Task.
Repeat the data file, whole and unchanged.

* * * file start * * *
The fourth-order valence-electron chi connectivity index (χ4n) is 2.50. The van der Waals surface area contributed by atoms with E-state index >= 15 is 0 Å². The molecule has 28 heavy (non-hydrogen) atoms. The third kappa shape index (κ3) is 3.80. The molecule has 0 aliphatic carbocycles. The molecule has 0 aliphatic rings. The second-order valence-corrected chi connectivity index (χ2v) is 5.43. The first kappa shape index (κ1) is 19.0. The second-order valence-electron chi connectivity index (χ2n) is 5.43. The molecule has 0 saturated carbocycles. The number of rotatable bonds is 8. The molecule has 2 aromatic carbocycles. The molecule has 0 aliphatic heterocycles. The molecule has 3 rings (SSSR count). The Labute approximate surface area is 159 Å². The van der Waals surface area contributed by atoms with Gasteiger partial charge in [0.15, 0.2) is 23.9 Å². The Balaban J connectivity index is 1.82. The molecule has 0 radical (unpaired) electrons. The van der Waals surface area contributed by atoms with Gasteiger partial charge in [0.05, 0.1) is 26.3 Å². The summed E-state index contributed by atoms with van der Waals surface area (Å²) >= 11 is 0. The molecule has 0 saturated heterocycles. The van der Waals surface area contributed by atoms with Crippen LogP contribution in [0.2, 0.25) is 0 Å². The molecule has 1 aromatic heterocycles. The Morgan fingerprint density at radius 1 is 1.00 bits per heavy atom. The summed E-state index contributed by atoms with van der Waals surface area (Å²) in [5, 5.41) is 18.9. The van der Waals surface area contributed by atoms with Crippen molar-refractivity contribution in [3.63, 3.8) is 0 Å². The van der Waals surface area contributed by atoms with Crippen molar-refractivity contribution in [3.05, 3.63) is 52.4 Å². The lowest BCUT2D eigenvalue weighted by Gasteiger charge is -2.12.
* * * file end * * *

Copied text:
The fourth-order valence-electron chi connectivity index (χ4n) is 2.50. The van der Waals surface area contributed by atoms with E-state index >= 15 is 0 Å². The molecule has 28 heavy (non-hydrogen) atoms. The third kappa shape index (κ3) is 3.80. The molecule has 0 aliphatic carbocycles. The molecule has 0 aliphatic rings. The second-order valence-corrected chi connectivity index (χ2v) is 5.43. The first kappa shape index (κ1) is 19.0. The second-order valence-electron chi connectivity index (χ2n) is 5.43. The molecule has 0 saturated carbocycles. The number of rotatable bonds is 8. The molecule has 2 aromatic carbocycles. The molecule has 0 aliphatic heterocycles. The molecule has 3 rings (SSSR count). The Labute approximate surface area is 159 Å². The van der Waals surface area contributed by atoms with Gasteiger partial charge in [0.15, 0.2) is 23.9 Å². The Balaban J connectivity index is 1.82. The molecule has 0 radical (unpaired) electrons. The van der Waals surface area contributed by atoms with Gasteiger partial charge in [0.05, 0.1) is 26.3 Å². The summed E-state index contributed by atoms with van der Waals surface area (Å²) >= 11 is 0. The molecule has 0 saturated heterocycles. The van der Waals surface area contributed by atoms with Crippen LogP contribution in [0.2, 0.25) is 0 Å². The molecule has 1 aromatic heterocycles. The Morgan fingerprint density at radius 1 is 1.00 bits per heavy atom. The summed E-state index contributed by atoms with van der Waals surface area (Å²) in [5, 5.41) is 18.9. The van der Waals surface area contributed by atoms with Crippen molar-refractivity contribution in [3.63, 3.8) is 0 Å². The van der Waals surface area contributed by atoms with Crippen molar-refractivity contribution in [3.05, 3.63) is 52.4 Å². The lowest BCUT2D eigenvalue weighted by Gasteiger charge is -2.12.